Friday, April 11, 2014

We are what we write about what we eat?

This work was supported in part by the National Science Foundation under IIS–1211277 and IIS–1159679, by a research grant from Google, and by the Center for Advanced Study in the Behavioral Sciences at Stanford University.
Or, what we write about what we write about what we eat;
One–star reviews are trauma narratives that help cope with face threats by portraying the author as a victim and seeking solace in community. Positive reviews appeal, presumably light–heartedly, to the author as an addict suffering from cravings for junk foods, non–normative meals, and other guilty pleasures. Reviews of expensive re[staurants] use more complex words and wordy reviews to portray the reviewer as educated and possessed of higher linguistic capital, and use the language of sensuality to emphasize the reviewer’s credentials as a sensualist. Across multiple variables, online review narratives reveal the reviewers’ concern with face and the presentation of the self. Even the fact that reviews show a stronger positivity bias than general text suggests that reviews reveal a tendency toward positive self–presentation.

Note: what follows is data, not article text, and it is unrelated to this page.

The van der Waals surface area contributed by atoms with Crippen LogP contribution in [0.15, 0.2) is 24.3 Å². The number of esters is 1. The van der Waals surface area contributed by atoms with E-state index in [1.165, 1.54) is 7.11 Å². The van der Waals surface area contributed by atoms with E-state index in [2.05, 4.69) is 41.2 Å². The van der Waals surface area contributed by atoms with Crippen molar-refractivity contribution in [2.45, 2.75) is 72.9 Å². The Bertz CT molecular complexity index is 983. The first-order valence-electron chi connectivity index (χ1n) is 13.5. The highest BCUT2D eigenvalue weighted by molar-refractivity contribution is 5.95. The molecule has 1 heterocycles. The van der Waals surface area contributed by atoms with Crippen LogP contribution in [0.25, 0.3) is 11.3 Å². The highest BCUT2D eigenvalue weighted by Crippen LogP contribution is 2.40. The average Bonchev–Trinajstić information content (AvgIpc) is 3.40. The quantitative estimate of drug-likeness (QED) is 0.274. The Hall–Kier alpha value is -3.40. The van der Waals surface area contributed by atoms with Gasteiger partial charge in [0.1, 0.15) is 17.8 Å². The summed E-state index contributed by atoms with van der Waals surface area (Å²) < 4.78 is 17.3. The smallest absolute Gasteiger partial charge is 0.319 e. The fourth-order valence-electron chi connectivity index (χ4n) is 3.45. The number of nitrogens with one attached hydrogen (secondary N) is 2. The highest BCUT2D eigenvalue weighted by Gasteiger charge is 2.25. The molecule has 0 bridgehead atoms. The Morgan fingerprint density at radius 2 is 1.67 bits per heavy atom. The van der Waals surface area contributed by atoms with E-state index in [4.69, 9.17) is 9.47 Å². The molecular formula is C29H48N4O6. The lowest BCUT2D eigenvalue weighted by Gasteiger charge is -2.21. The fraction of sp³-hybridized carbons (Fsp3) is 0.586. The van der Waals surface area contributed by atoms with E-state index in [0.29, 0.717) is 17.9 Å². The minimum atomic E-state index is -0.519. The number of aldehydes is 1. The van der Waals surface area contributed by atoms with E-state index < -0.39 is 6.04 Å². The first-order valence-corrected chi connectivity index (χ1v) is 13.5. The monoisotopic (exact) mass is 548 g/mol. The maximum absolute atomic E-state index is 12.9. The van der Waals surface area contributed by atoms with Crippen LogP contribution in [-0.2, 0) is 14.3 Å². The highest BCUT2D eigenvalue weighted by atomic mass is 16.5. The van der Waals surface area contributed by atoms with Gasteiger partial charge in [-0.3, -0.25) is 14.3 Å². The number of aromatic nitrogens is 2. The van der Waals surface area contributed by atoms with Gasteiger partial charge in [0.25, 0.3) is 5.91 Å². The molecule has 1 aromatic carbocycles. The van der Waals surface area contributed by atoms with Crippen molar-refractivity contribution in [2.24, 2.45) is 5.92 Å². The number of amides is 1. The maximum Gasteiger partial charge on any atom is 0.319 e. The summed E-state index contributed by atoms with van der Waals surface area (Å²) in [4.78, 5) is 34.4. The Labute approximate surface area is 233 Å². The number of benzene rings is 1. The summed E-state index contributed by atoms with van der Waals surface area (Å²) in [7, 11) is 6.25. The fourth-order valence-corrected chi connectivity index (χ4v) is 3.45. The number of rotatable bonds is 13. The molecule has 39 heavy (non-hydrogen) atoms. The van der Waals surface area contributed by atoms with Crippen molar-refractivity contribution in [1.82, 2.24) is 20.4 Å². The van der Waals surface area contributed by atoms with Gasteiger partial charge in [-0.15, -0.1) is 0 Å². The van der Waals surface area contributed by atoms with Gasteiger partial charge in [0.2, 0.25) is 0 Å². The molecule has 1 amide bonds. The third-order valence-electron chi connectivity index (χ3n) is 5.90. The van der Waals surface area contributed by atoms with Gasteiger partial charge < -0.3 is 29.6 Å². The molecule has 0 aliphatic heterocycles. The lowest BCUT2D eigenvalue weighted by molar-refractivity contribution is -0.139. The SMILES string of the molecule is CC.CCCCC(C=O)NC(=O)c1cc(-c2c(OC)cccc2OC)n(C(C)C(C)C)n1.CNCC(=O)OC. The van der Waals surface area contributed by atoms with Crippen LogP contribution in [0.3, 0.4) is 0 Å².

Bon appétit. 

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